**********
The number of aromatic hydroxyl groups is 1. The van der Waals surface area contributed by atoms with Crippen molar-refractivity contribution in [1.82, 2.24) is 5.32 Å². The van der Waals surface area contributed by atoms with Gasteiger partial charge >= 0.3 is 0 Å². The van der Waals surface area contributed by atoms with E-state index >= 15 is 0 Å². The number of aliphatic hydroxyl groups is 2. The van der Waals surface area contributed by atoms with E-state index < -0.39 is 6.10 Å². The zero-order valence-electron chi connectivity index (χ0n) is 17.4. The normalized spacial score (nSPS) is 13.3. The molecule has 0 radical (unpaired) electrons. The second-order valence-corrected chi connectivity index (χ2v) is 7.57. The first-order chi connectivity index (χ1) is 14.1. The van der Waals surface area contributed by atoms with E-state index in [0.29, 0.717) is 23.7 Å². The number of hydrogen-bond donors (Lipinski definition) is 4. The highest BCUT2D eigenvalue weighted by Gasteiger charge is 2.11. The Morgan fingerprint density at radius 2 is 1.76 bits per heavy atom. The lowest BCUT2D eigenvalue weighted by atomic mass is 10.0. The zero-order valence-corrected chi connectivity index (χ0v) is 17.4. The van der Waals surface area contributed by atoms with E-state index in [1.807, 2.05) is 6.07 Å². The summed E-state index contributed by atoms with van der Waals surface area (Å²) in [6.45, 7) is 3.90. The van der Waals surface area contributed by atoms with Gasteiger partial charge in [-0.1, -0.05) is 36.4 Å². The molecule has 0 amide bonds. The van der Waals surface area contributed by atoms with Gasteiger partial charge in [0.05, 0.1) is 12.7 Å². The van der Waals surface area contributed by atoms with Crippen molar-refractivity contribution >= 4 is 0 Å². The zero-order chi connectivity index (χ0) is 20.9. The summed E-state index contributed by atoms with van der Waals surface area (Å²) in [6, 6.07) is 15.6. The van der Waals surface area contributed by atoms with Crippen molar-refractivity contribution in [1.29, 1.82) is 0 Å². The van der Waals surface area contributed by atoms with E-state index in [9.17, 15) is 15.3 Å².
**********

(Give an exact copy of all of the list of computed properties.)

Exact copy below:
The number of aromatic hydroxyl groups is 1. The van der Waals surface area contributed by atoms with Crippen molar-refractivity contribution in [1.82, 2.24) is 5.32 Å². The van der Waals surface area contributed by atoms with Gasteiger partial charge >= 0.3 is 0 Å². The van der Waals surface area contributed by atoms with E-state index >= 15 is 0 Å². The number of aliphatic hydroxyl groups is 2. The van der Waals surface area contributed by atoms with E-state index < -0.39 is 6.10 Å². The zero-order valence-electron chi connectivity index (χ0n) is 17.4. The normalized spacial score (nSPS) is 13.3. The molecule has 0 radical (unpaired) electrons. The second-order valence-corrected chi connectivity index (χ2v) is 7.57. The first-order chi connectivity index (χ1) is 14.1. The van der Waals surface area contributed by atoms with E-state index in [0.29, 0.717) is 23.7 Å². The number of hydrogen-bond donors (Lipinski definition) is 4. The highest BCUT2D eigenvalue weighted by Gasteiger charge is 2.11. The Morgan fingerprint density at radius 2 is 1.76 bits per heavy atom. The lowest BCUT2D eigenvalue weighted by atomic mass is 10.0. The zero-order valence-corrected chi connectivity index (χ0v) is 17.4. The van der Waals surface area contributed by atoms with E-state index in [1.807, 2.05) is 6.07 Å². The summed E-state index contributed by atoms with van der Waals surface area (Å²) in [6.45, 7) is 3.90. The van der Waals surface area contributed by atoms with Gasteiger partial charge in [-0.1, -0.05) is 36.4 Å². The molecule has 0 amide bonds. The van der Waals surface area contributed by atoms with Gasteiger partial charge in [0.05, 0.1) is 12.7 Å². The van der Waals surface area contributed by atoms with Crippen molar-refractivity contribution >= 4 is 0 Å². The zero-order chi connectivity index (χ0) is 20.9. The summed E-state index contributed by atoms with van der Waals surface area (Å²) in [6, 6.07) is 15.6. The van der Waals surface area contributed by atoms with Crippen molar-refractivity contribution in [1.29, 1.82) is 0 Å². The van der Waals surface area contributed by atoms with E-state index in [9.17, 15) is 15.3 Å².